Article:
Last fall I filled my grandmother’s apartment with smoke and all she did was laugh and tell a story.
In what could’ve been a moment of fiasco, she instinctively chose to insert a tiny snapshot of memory. Stories trail magic in their power to communicate and transform. Even small anecdotal stories of our childhood, hold influence and weight over our present situations.
What are our lives if not one small story piled on top of another?
I had cleared the calendar and driven through the dormant wheat fields of northern Oklahoma to spend some time with her. Per the usual, much of our time together was spent telling stories. She told of recent happenings in the lives of our relatives and about the residents of the senior living center where she now lives.
But the main stories shared were those of long ago. “Do you remember…” is Grandma Irene’s favorite way to change the subject.
She woke up that Saturday morning with far more energy than most 90 year olds and began making fancy scrambled eggs in her small kitchen. (“I sure do miss my dishwasher, but I’m not complaining!”) I squeezed in close and buttered bread to put in the oven broiler. Distracted by all our gabbing, I walked away until the smell of burning toast brought me running. I flung the door open and grabbed the pan to run outside as smoke billowed into the apartment. (Sadly, I admit the run for the burn is a familiar race to me.)
UGH. What an idiot! Why can’t I do anything right? Seriously, can I not adult properly?
These were the immediate voices shouting in my head to accompany a few unmentionables flying out under my breath.
Grandma, however, was laughing long and loud when I walked back into the kitchen.
“Don’t worry Kell-o, it’s just a bunch of burned toast!”
And right away she said, “Don’t you remember the feders?” Of course I remember. The ‘feder’ story she has told for as long as I can remember, although I was too young to recall the actual event.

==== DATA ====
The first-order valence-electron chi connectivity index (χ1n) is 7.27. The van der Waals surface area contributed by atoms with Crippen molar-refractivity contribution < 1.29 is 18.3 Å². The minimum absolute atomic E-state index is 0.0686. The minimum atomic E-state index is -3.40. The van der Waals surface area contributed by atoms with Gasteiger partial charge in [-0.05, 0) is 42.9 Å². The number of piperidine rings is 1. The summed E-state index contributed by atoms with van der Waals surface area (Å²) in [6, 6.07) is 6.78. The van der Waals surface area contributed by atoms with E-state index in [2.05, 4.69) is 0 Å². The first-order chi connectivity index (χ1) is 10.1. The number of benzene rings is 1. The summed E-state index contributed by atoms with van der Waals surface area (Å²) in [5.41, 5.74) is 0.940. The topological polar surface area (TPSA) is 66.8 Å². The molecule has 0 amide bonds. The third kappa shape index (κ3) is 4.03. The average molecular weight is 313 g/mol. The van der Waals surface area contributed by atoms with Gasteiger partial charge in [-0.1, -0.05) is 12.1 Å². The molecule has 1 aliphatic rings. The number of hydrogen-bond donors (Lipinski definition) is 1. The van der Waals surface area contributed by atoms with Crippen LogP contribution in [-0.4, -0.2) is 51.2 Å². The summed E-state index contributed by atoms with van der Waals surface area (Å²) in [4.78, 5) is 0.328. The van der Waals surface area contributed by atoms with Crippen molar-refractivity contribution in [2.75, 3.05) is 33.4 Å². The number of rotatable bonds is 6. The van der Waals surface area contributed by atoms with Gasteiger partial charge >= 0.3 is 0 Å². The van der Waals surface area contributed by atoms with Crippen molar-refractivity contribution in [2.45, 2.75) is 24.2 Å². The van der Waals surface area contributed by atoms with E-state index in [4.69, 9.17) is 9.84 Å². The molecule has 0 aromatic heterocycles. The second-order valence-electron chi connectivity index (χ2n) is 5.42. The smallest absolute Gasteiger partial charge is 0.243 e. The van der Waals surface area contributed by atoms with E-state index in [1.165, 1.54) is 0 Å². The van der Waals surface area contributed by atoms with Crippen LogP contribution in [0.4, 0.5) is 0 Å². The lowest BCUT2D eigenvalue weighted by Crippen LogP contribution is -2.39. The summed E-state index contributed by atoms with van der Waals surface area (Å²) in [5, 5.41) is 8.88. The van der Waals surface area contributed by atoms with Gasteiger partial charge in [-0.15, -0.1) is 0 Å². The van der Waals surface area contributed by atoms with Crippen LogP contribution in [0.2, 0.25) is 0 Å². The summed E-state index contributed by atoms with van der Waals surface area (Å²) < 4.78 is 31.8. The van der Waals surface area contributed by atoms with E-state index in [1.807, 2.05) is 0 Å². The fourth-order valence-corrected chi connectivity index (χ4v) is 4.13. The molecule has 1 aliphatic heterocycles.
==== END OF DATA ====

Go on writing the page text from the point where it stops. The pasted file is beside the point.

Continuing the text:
I was scared of a lot of things as a child. Birds were just one on a long list and who knows why that fear snuck in. The story goes like this. My grandparents took my younger sister and I on a car ride somewhere. In the backseat was a big birdcage containing a fake chenille bird with colorful feathers. I scooted in and promptly, according to her story, began screaming my head off.
My younger sister calmly patted me on the arm and said, “Don’t worry Kell-o, its just a bunch of feders!”
It’s now a catch phrase in our family, told and retold through almost 5 decades. It is cute and silly and could have easily been forgotten. And yet it wasn’t. This one has helped me overcome irrational fears and continues to teach me to not worry about trivial things.
Like feathers and burned toast.
Through her stories my grandmother continues to wisely encourage by teaching me what’s really important and reminding who I am. It makes me feel loved. It makes me wish I lived closer to my sister. It makes me want to tell my own.
Small stories, told in a cycle of storytelling, have influence. Instructing in the present and connecting to the past.
I want to tell stories that reflect truth and encourage, collecting them to use as powerful weapons against an enemy that wants our memories to be short and forgetful and broken. I want to mine out the lessons of ordinary time, seeing with wise eyes the gifts they contain.
Small moments matter. Write them down. Learn from them. Collect the best and share them. They add up and become the story of your life.